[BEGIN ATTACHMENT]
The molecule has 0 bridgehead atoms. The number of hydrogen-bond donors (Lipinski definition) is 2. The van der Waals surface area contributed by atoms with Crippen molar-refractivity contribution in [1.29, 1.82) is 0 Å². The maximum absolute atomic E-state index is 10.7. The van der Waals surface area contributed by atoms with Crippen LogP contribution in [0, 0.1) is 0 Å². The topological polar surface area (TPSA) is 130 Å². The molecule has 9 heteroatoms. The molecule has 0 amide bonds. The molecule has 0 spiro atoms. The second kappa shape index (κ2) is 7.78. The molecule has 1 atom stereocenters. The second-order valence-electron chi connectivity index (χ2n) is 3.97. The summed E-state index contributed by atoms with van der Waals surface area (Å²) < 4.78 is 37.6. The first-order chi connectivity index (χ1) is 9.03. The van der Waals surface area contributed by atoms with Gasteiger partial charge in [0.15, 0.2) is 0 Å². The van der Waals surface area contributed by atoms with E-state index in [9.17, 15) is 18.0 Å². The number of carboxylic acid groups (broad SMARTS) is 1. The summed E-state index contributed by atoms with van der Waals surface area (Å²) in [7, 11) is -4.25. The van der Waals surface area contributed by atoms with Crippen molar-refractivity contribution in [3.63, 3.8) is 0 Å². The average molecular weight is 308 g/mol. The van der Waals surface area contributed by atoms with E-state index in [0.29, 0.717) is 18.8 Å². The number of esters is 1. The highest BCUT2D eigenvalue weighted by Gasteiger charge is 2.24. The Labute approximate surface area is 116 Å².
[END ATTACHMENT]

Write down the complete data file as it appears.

The molecule has 0 bridgehead atoms. The number of hydrogen-bond donors (Lipinski definition) is 2. The van der Waals surface area contributed by atoms with Crippen molar-refractivity contribution in [1.29, 1.82) is 0 Å². The maximum absolute atomic E-state index is 10.7. The van der Waals surface area contributed by atoms with Crippen LogP contribution in [0, 0.1) is 0 Å². The topological polar surface area (TPSA) is 130 Å². The molecule has 9 heteroatoms. The molecule has 0 amide bonds. The molecule has 0 spiro atoms. The second kappa shape index (κ2) is 7.78. The molecule has 1 atom stereocenters. The second-order valence-electron chi connectivity index (χ2n) is 3.97. The summed E-state index contributed by atoms with van der Waals surface area (Å²) < 4.78 is 37.6. The first-order chi connectivity index (χ1) is 9.03. The van der Waals surface area contributed by atoms with Gasteiger partial charge in [0.15, 0.2) is 0 Å². The van der Waals surface area contributed by atoms with E-state index in [9.17, 15) is 18.0 Å². The number of carboxylic acid groups (broad SMARTS) is 1. The summed E-state index contributed by atoms with van der Waals surface area (Å²) in [7, 11) is -4.25. The van der Waals surface area contributed by atoms with Crippen molar-refractivity contribution in [3.63, 3.8) is 0 Å². The average molecular weight is 308 g/mol. The van der Waals surface area contributed by atoms with E-state index in [0.29, 0.717) is 18.8 Å². The number of esters is 1. The highest BCUT2D eigenvalue weighted by Gasteiger charge is 2.24. The Labute approximate surface area is 116 Å².